Pro-life advocates were given a sort of surprise two weeks ago after a major worldwide survey claimed that majorities in 17 out of the 18 countries polled "reject using criminal penalties, such as fines and imprisonment, as a means to prevent abortion."
While pro-choice advocates have used the survey's results to strengthen their cause in legalizing abortion worldwide, the American Life League dismissed the survey's results as inaccurate and unreliable.
"As excited as abortion advocates may be to see a poll seemingly validating their attitudes, this WorldPublicOpinion.org poll isn't the golden ticket they're looking for," the group said in a statement.
The ALL said that the poll, which asked respondents their opinions on criminal enforcement of abortions and government roles in discouraging them, fails to bring legitimate results.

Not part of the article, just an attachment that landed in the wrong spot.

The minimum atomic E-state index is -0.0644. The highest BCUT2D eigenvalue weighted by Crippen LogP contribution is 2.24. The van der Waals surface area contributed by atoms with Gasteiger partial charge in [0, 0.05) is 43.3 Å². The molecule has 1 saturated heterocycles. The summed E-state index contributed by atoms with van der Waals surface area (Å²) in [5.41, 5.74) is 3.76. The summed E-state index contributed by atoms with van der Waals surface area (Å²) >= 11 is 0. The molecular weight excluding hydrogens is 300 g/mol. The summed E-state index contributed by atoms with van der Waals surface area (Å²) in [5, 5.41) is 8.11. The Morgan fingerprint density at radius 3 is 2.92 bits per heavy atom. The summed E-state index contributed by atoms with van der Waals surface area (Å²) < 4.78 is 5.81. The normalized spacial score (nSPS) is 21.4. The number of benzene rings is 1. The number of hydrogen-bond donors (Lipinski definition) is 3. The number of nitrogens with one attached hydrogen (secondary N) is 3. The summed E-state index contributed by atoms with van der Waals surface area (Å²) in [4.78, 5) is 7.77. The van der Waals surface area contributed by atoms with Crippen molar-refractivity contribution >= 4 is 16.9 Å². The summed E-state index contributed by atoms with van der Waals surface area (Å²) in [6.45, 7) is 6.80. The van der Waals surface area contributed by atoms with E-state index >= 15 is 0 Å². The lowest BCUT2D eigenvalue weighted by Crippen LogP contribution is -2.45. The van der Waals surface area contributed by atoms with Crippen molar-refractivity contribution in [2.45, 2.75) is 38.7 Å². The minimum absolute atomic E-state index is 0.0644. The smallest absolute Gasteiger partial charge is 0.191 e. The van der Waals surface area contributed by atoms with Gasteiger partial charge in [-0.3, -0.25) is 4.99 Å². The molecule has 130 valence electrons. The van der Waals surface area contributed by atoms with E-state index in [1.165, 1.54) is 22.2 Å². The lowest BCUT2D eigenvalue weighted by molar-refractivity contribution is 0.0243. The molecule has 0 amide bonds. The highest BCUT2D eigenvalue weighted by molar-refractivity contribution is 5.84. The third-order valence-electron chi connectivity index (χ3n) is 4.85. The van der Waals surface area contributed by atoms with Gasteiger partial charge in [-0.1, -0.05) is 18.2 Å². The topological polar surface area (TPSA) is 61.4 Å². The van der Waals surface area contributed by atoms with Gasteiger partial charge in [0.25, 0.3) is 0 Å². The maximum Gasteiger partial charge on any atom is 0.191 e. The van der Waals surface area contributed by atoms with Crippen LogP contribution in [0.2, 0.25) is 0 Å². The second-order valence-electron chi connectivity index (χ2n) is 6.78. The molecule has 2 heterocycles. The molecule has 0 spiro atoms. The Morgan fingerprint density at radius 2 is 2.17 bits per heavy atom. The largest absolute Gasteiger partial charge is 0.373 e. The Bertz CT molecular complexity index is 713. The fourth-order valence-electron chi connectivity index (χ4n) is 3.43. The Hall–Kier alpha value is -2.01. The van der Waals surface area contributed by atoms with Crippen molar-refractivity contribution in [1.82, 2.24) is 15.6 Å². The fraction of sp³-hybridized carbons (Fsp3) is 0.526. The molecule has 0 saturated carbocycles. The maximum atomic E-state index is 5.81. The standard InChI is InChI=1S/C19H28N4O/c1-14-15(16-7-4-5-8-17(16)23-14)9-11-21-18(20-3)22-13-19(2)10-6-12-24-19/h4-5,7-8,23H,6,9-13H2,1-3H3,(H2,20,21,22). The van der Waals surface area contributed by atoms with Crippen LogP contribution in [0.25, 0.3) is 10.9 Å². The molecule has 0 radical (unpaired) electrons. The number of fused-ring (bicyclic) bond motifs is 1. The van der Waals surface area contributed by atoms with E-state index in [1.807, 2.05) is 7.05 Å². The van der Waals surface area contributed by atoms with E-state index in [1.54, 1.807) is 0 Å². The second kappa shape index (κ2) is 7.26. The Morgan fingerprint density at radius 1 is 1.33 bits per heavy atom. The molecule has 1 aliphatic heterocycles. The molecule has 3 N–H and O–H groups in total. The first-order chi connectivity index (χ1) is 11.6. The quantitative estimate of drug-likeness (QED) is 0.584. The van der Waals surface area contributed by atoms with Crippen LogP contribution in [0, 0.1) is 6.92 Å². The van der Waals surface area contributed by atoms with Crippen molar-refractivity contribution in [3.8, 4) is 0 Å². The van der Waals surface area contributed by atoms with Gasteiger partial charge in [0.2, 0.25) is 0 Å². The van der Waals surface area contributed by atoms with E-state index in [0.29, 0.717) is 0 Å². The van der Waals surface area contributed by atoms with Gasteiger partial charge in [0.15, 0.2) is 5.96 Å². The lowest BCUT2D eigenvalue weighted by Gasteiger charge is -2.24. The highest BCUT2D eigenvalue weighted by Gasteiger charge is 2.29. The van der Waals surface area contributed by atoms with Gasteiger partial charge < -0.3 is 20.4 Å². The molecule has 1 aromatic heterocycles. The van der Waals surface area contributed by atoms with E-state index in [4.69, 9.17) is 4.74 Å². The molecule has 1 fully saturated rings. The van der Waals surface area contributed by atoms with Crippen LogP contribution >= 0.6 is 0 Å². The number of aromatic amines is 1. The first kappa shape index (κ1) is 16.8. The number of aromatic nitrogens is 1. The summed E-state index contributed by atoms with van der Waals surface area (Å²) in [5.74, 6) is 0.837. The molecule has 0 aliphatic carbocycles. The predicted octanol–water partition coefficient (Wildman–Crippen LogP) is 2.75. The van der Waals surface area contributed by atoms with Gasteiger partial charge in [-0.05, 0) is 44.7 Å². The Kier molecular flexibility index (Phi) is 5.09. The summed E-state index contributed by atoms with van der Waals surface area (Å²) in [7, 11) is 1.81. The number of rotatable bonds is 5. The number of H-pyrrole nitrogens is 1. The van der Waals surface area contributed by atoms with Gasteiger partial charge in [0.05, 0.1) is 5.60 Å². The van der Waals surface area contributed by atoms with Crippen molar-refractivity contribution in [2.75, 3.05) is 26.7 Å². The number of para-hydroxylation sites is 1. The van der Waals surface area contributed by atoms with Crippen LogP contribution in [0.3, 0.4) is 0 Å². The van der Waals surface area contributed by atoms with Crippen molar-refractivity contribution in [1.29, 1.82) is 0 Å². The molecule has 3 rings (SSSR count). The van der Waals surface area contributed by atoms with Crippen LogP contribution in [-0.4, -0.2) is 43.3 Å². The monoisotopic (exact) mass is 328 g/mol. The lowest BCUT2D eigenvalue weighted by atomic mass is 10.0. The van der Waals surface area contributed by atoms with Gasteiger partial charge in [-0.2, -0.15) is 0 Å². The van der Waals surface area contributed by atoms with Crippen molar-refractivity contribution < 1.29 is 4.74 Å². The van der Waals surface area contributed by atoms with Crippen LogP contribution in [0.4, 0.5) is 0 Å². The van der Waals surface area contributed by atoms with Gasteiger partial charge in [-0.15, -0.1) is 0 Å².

"The two poll questions are somewhat loaded and fail to address the core issue of abortion, and thus can't be viewed as evenhanded," the group said.
"Read the fine print, and you'll see that many of the individual nation samples were overly urban, due to the use of face-to-face polling," the group added. "In other nations, landline telephones were used to gather information. Mexico's numbers were gathered by using random telephone sampling, despite only 55 percent of Mexican households having a telephone, meaning that lower and rural classes were less likely to be sampled."
The ALL, like many other pro-life groups, continue to assert that abortion remains unpopular and harmful to people worldwide.
According to a 2006 release of The Western Catholic Reporter, 46 million babies are aborted worldwide every year.